# Proof By Induction – Factorials

$\left(\forall n \in \mathbb{N}\right)\left((n + 1)! = (n + 1) \cdot n!\right)$

Prove the following statement by induction: for all $n \in \mathbb{N}$

$\sum_{k=0}^{n}(k \cdot k!) = (n + 1)! − 1$

Base case: $n =0$

$(0\cdot 0!) = 0 ~\wedge~ (0+1)! – 1 = 0$, true.

Assume $n$ is true so $k = n+1$
$(n+1)\cdot(n+1)!= (n+1)\cdot(n+1)n!$

I’m not sure where to carry on from here? Can anyone shed some light?

#### Solutions Collecting From Web of "Proof By Induction – Factorials"

$$\sum_{k=0}^{n+1} k{\cdot}k!=\sum_{k=0}^nk{\cdot}k!+(n{+}1){\cdot}(n{+}1)!=(n{+}1)!{-}1+(n{+}1){\cdot}(n{+}1)!=(n{+}2){\cdot}(n{+}1)!{-}1=(n{+}2)!{-}1$$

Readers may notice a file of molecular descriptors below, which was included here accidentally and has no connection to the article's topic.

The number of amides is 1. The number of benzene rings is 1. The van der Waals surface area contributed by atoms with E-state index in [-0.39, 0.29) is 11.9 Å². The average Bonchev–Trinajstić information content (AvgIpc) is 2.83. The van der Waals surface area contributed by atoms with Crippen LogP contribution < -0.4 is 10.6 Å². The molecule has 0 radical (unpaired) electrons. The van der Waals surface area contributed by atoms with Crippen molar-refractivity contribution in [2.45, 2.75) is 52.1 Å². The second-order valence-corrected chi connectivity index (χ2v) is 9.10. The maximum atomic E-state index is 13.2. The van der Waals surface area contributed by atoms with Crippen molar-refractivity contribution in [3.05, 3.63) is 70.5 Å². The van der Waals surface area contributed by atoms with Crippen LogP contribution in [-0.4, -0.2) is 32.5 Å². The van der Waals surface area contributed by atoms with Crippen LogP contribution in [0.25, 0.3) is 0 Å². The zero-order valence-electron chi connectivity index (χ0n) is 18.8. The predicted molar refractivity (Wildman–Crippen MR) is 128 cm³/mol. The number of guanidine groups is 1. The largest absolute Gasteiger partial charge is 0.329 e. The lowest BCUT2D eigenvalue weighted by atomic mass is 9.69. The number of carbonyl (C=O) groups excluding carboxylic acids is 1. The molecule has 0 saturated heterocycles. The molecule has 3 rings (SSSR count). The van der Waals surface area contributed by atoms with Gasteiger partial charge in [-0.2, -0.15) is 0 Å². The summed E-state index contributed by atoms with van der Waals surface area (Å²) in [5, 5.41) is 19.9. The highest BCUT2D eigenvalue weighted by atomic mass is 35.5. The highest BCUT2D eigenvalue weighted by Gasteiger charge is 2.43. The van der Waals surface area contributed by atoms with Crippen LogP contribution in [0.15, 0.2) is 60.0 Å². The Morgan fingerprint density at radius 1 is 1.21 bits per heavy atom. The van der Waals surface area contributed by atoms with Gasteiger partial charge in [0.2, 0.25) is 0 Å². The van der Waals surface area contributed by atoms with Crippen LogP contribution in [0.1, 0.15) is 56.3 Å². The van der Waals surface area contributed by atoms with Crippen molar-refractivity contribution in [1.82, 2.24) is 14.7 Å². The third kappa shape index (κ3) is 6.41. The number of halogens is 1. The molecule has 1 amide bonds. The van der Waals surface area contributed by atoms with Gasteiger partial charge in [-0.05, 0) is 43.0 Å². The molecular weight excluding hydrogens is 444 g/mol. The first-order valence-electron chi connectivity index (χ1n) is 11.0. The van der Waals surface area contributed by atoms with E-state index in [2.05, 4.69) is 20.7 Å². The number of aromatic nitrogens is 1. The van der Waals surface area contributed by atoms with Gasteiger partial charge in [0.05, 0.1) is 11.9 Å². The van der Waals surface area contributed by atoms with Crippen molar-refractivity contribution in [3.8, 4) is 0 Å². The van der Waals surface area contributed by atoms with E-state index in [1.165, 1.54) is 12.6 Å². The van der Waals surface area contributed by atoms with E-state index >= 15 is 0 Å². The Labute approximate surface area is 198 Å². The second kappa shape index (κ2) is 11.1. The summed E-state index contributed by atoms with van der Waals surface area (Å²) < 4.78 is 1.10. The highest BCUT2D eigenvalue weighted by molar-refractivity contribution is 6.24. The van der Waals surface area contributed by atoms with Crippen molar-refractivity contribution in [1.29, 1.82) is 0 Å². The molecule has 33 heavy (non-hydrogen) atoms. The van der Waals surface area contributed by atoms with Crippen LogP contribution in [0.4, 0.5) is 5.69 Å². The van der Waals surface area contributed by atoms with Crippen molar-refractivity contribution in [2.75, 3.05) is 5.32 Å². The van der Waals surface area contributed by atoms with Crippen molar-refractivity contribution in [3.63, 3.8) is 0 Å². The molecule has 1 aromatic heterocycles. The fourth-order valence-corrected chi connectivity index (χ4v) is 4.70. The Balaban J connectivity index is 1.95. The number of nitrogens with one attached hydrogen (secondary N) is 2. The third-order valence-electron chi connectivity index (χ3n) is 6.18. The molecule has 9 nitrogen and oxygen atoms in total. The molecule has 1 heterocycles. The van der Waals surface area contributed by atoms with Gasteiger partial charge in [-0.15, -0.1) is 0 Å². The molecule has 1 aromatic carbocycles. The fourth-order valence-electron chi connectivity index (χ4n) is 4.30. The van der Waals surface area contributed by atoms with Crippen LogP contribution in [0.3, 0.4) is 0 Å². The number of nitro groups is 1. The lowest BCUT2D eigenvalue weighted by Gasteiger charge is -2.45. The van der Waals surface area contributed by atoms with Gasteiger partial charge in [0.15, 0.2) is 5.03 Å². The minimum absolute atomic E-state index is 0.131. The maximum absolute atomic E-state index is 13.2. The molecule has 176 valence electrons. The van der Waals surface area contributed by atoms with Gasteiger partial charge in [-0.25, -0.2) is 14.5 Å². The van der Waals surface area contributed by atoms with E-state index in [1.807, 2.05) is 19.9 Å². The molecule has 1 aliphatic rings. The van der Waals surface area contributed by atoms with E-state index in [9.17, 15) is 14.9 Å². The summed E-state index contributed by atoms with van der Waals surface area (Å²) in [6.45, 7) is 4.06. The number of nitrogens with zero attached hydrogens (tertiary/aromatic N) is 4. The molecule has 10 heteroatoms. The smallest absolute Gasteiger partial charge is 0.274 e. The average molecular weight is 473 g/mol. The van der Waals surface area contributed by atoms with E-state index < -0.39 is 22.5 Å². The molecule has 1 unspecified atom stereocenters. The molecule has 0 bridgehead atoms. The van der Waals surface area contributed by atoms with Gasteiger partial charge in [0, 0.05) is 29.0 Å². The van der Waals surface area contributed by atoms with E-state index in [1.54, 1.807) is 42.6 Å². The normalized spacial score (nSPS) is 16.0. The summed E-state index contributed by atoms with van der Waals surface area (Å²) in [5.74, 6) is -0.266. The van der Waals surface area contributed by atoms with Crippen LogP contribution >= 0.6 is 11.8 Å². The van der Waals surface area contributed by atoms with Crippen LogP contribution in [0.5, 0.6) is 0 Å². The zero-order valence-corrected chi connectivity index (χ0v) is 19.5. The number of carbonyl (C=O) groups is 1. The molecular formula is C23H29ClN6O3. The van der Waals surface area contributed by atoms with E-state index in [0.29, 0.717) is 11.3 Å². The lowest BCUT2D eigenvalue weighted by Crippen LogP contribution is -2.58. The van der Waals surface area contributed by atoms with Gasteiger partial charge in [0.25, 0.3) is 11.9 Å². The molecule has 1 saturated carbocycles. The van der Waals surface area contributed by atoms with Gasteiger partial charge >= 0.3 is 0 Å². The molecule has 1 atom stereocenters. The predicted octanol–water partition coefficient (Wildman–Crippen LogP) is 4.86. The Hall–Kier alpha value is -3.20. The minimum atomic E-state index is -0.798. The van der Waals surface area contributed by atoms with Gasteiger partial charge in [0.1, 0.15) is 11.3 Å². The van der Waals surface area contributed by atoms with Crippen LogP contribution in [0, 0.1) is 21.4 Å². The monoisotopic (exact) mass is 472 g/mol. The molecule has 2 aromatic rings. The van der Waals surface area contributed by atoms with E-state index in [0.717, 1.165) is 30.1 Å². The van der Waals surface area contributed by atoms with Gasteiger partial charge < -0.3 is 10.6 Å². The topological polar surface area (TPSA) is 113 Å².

@ASoni Yes,
(n+1)!−1+(n+1)⋅(n+1)!=(n+1)!+(n+1)⋅(n+1)!−1=(n+1)!(1+n+1)−1(n+1)!−1+(n+1)⋅(n+1)!=(n+1)!+(n+1)⋅(n+1)!−1=(n+1)!(1+n+1)−1
– user2345215 Nov 11 ’14 at 22:56

How do you get from (n+1)!+(n+1)⋅(n+1)!−1 to (n+1)!⋅(1+n+1)−1 ?

Factoring out (n+1)! from (n+1)!+[(n+1)⋅(n+1)!]−1 you will have (n+1)!⋅[1+(n+1)]-1.

Similarly, you may wish to factor a 2 out of only the first two of three terms in (2+4)-1. In which case you will have [2⋅(1+2)]-1.